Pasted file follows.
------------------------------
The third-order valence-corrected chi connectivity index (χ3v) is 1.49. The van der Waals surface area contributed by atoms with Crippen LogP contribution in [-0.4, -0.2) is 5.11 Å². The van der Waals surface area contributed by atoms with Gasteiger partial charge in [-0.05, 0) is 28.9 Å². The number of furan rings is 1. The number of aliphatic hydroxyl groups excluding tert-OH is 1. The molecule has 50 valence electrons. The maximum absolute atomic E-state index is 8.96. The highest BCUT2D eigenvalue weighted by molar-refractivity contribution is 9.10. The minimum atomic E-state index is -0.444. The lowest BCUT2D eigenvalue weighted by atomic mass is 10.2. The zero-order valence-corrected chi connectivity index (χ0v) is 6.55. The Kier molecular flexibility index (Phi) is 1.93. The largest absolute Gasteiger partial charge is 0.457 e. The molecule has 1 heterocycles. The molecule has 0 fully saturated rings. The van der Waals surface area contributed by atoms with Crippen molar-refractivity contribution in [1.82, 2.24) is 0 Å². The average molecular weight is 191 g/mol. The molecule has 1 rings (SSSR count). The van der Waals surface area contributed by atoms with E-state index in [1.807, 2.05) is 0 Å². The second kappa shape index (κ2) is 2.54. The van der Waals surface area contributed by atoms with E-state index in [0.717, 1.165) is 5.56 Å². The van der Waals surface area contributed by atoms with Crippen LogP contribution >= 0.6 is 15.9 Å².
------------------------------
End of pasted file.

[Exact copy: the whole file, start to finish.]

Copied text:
The third-order valence-corrected chi connectivity index (χ3v) is 1.49. The van der Waals surface area contributed by atoms with Crippen LogP contribution in [-0.4, -0.2) is 5.11 Å². The van der Waals surface area contributed by atoms with Gasteiger partial charge in [-0.05, 0) is 28.9 Å². The number of furan rings is 1. The number of aliphatic hydroxyl groups excluding tert-OH is 1. The molecule has 50 valence electrons. The maximum absolute atomic E-state index is 8.96. The highest BCUT2D eigenvalue weighted by molar-refractivity contribution is 9.10. The minimum atomic E-state index is -0.444. The lowest BCUT2D eigenvalue weighted by atomic mass is 10.2. The zero-order valence-corrected chi connectivity index (χ0v) is 6.55. The Kier molecular flexibility index (Phi) is 1.93. The largest absolute Gasteiger partial charge is 0.457 e. The molecule has 1 heterocycles. The molecule has 0 fully saturated rings. The van der Waals surface area contributed by atoms with Crippen molar-refractivity contribution in [1.82, 2.24) is 0 Å². The average molecular weight is 191 g/mol. The molecule has 1 rings (SSSR count). The van der Waals surface area contributed by atoms with E-state index in [1.807, 2.05) is 0 Å². The second kappa shape index (κ2) is 2.54. The van der Waals surface area contributed by atoms with E-state index in [0.717, 1.165) is 5.56 Å². The van der Waals surface area contributed by atoms with Crippen LogP contribution >= 0.6 is 15.9 Å².